Well Portland, that was one heck of a weekend.
While I admittedly spent a majority of it hiking around the hills of Portland, I still managed to hit up a few great spots and learn some very unique things about the city.
Discovery #1 was ADX Portland, which I learned about from one of my Pollinate colleagues. Billed as a “hub for collaboration where individuals and organizations make and learn,” ADX is a giant co-op workshop that offers everything from metal and wood shops to 3D-printers and laser cutters. To me, it’s a great reflection of Portland’s DIY attitude and I think a lot of other cities would benefit from having such a space available. Personally, I find ADX’s best attribute to be its calendar of classes. As a member of the facility, you can take courses on metalwork, upholstery, woodcarving and so much more.
Discovery #2 was a little thing called Zoobomb, which brings together the quirkiness of Portland’s residents and their overt love of biking. A true PDX tradition, participants ride their bikes downhill from Washington Park station over and over again. Of course, what fun are normal bikes? The Zoobomb crew uses a variety of vehicles from minibikes and tall bikes to skateboards and choppers. And while many riders bring their own gear, a “Zoobomb pile” is always available with loaners. The tradition has become so well known around the city that a permanent pile, located in the downtown area, was erected in 2009.
These are just two examples of what I discovered about Portland this weekend. I have to admit that in a lot of ways this city accurately reflects many of the assumptions people hold about it—from an endless number of artisanal goods and craft stores to a love of nature, fitness and organic food. I’m sure a lot of people out there are fans of Portlandia and while the show's themes are largely exaggerated, I completely understand how their ideas come to be. Everyone here is just doing his or her own thing and having fun in the process.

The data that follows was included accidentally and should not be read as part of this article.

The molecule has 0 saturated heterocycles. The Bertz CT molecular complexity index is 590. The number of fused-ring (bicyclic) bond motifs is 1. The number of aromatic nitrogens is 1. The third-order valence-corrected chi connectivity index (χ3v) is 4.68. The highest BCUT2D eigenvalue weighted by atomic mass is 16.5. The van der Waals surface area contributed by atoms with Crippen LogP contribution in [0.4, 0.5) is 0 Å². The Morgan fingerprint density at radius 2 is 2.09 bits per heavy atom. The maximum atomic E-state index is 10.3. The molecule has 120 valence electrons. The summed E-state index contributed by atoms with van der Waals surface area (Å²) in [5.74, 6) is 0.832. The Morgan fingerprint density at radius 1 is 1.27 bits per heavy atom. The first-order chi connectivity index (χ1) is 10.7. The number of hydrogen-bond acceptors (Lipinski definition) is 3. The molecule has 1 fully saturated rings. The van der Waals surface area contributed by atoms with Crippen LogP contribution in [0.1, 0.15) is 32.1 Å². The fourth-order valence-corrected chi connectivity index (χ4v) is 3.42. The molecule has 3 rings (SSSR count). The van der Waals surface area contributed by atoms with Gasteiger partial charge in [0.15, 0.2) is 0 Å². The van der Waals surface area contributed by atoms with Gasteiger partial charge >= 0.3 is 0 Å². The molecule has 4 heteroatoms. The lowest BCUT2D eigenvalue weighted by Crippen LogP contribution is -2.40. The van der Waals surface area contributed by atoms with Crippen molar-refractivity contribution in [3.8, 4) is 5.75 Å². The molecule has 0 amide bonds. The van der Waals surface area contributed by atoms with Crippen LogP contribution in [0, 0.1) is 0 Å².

If I’ve learned anything about PDX in the past week, it has to be that it’s deceptively small. They pack a lot of fun into a little city, even if you don’t realize it at first. I think that says a lot about the people who inhabit it and what they try to stand for—big impact / little footprint.
On a side note, I should probably mention my hike through MacLeay Park on Saturday. Turns out, the park is a lot bigger than I expected it to be. I started my hike around 3:30pm and before I knew it, I was pretty deep in the trails. After awhile, when the sun started to set, I decided to make my way back and that's when I realized just how dark it had become. I wasn't wearing my glasses either; so that wasn't helping anything. Thankfully, I did have cell service and that's how I knew just how far into the woods I had hiked. If it wasn't for my GPS and flashlight app, I'm not sure what I would've done. But, after a good hour or two stumbling along a pitch black trail, I did manage to make my way back to civilization. It was—without a doubt—one of the freakiest things I've encountered on the journey. Lesson learned.